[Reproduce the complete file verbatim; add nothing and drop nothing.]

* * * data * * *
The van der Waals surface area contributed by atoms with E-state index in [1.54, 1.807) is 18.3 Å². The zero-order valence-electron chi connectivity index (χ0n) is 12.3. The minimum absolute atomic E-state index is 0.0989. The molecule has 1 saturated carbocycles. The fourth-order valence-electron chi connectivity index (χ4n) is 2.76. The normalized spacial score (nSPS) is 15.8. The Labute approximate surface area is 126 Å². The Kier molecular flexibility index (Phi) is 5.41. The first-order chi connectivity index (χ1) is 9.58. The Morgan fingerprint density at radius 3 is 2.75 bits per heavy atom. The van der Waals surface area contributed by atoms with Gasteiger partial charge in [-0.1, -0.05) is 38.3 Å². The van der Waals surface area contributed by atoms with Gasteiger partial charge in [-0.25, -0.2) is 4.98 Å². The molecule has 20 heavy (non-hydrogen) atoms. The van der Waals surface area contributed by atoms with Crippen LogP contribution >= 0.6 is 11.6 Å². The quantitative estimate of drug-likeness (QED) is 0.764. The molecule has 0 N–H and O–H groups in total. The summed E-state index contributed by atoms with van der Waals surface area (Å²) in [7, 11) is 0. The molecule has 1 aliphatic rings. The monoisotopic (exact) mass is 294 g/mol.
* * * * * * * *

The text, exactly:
The van der Waals surface area contributed by atoms with E-state index in [1.54, 1.807) is 18.3 Å². The zero-order valence-electron chi connectivity index (χ0n) is 12.3. The minimum absolute atomic E-state index is 0.0989. The molecule has 1 saturated carbocycles. The fourth-order valence-electron chi connectivity index (χ4n) is 2.76. The normalized spacial score (nSPS) is 15.8. The Labute approximate surface area is 126 Å². The Kier molecular flexibility index (Phi) is 5.41. The first-order chi connectivity index (χ1) is 9.58. The Morgan fingerprint density at radius 3 is 2.75 bits per heavy atom. The van der Waals surface area contributed by atoms with Gasteiger partial charge in [-0.1, -0.05) is 38.3 Å². The van der Waals surface area contributed by atoms with Gasteiger partial charge in [-0.25, -0.2) is 4.98 Å². The molecule has 20 heavy (non-hydrogen) atoms. The van der Waals surface area contributed by atoms with Crippen LogP contribution >= 0.6 is 11.6 Å². The quantitative estimate of drug-likeness (QED) is 0.764. The molecule has 0 N–H and O–H groups in total. The summed E-state index contributed by atoms with van der Waals surface area (Å²) in [7, 11) is 0. The molecule has 1 aliphatic rings. The monoisotopic (exact) mass is 294 g/mol.